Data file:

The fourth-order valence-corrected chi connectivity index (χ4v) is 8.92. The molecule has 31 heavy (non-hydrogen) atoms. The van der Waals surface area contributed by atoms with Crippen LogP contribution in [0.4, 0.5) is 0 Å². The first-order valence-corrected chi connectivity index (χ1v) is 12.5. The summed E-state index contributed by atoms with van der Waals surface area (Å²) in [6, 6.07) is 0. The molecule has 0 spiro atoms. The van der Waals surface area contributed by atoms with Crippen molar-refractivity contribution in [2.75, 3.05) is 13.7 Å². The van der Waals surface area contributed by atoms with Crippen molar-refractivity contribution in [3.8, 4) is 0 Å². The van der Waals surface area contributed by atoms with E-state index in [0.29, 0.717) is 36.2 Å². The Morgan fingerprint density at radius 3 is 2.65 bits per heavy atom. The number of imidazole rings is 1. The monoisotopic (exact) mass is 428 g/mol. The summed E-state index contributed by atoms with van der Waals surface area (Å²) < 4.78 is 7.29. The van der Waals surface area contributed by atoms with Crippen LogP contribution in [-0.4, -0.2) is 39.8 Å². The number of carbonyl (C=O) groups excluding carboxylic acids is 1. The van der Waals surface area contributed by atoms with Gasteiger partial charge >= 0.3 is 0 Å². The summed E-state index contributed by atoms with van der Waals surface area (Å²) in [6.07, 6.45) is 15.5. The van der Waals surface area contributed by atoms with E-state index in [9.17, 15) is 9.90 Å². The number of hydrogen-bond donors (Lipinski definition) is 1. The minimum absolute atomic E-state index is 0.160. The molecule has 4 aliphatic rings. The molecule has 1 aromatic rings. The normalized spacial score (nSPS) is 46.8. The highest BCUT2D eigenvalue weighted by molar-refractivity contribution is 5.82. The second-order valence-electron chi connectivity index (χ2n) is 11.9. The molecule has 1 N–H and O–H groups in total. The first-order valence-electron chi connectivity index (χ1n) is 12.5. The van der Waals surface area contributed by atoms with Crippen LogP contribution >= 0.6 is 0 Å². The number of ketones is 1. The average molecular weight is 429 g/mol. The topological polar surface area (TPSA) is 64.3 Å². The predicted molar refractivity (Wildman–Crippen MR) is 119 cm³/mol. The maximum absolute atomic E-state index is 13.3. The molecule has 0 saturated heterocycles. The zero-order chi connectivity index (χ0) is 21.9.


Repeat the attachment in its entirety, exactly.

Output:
The fourth-order valence-corrected chi connectivity index (χ4v) is 8.92. The molecule has 31 heavy (non-hydrogen) atoms. The van der Waals surface area contributed by atoms with Crippen LogP contribution in [0.4, 0.5) is 0 Å². The first-order valence-corrected chi connectivity index (χ1v) is 12.5. The summed E-state index contributed by atoms with van der Waals surface area (Å²) in [6, 6.07) is 0. The molecule has 0 spiro atoms. The van der Waals surface area contributed by atoms with Crippen molar-refractivity contribution in [2.75, 3.05) is 13.7 Å². The van der Waals surface area contributed by atoms with Crippen molar-refractivity contribution in [3.8, 4) is 0 Å². The van der Waals surface area contributed by atoms with E-state index in [0.29, 0.717) is 36.2 Å². The Morgan fingerprint density at radius 3 is 2.65 bits per heavy atom. The number of imidazole rings is 1. The monoisotopic (exact) mass is 428 g/mol. The summed E-state index contributed by atoms with van der Waals surface area (Å²) < 4.78 is 7.29. The van der Waals surface area contributed by atoms with Crippen LogP contribution in [-0.4, -0.2) is 39.8 Å². The number of carbonyl (C=O) groups excluding carboxylic acids is 1. The van der Waals surface area contributed by atoms with Gasteiger partial charge >= 0.3 is 0 Å². The summed E-state index contributed by atoms with van der Waals surface area (Å²) in [6.07, 6.45) is 15.5. The van der Waals surface area contributed by atoms with E-state index in [9.17, 15) is 9.90 Å². The number of hydrogen-bond donors (Lipinski definition) is 1. The minimum absolute atomic E-state index is 0.160. The molecule has 4 aliphatic rings. The molecule has 1 aromatic rings. The normalized spacial score (nSPS) is 46.8. The highest BCUT2D eigenvalue weighted by molar-refractivity contribution is 5.82. The second-order valence-electron chi connectivity index (χ2n) is 11.9. The molecule has 1 N–H and O–H groups in total. The first-order valence-electron chi connectivity index (χ1n) is 12.5. The van der Waals surface area contributed by atoms with Crippen LogP contribution >= 0.6 is 0 Å². The number of ketones is 1. The average molecular weight is 429 g/mol. The topological polar surface area (TPSA) is 64.3 Å². The predicted molar refractivity (Wildman–Crippen MR) is 119 cm³/mol. The maximum absolute atomic E-state index is 13.3. The molecule has 0 saturated heterocycles. The zero-order chi connectivity index (χ0) is 21.9.